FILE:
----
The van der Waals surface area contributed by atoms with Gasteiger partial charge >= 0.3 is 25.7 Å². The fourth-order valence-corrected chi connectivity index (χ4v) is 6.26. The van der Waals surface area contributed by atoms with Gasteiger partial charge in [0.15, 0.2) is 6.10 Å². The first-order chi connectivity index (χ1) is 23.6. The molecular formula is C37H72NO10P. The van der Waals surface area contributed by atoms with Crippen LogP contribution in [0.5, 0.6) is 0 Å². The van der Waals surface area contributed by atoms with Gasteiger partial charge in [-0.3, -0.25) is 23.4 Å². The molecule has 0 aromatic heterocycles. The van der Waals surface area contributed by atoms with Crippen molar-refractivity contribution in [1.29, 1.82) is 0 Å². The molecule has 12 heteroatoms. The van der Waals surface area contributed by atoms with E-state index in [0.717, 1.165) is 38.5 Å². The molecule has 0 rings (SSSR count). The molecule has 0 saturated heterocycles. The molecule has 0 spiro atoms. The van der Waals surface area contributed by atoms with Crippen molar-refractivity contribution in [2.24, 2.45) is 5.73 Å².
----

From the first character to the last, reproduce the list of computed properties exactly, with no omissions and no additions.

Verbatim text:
The van der Waals surface area contributed by atoms with Gasteiger partial charge >= 0.3 is 25.7 Å². The fourth-order valence-corrected chi connectivity index (χ4v) is 6.26. The van der Waals surface area contributed by atoms with Gasteiger partial charge in [0.15, 0.2) is 6.10 Å². The first-order chi connectivity index (χ1) is 23.6. The molecular formula is C37H72NO10P. The van der Waals surface area contributed by atoms with Crippen LogP contribution in [0.5, 0.6) is 0 Å². The van der Waals surface area contributed by atoms with Gasteiger partial charge in [-0.3, -0.25) is 23.4 Å². The molecule has 0 aromatic heterocycles. The van der Waals surface area contributed by atoms with Crippen molar-refractivity contribution in [1.29, 1.82) is 0 Å². The molecule has 12 heteroatoms. The van der Waals surface area contributed by atoms with E-state index in [0.717, 1.165) is 38.5 Å². The molecule has 0 rings (SSSR count). The molecule has 0 saturated heterocycles. The molecule has 0 spiro atoms. The van der Waals surface area contributed by atoms with Crippen molar-refractivity contribution in [2.24, 2.45) is 5.73 Å².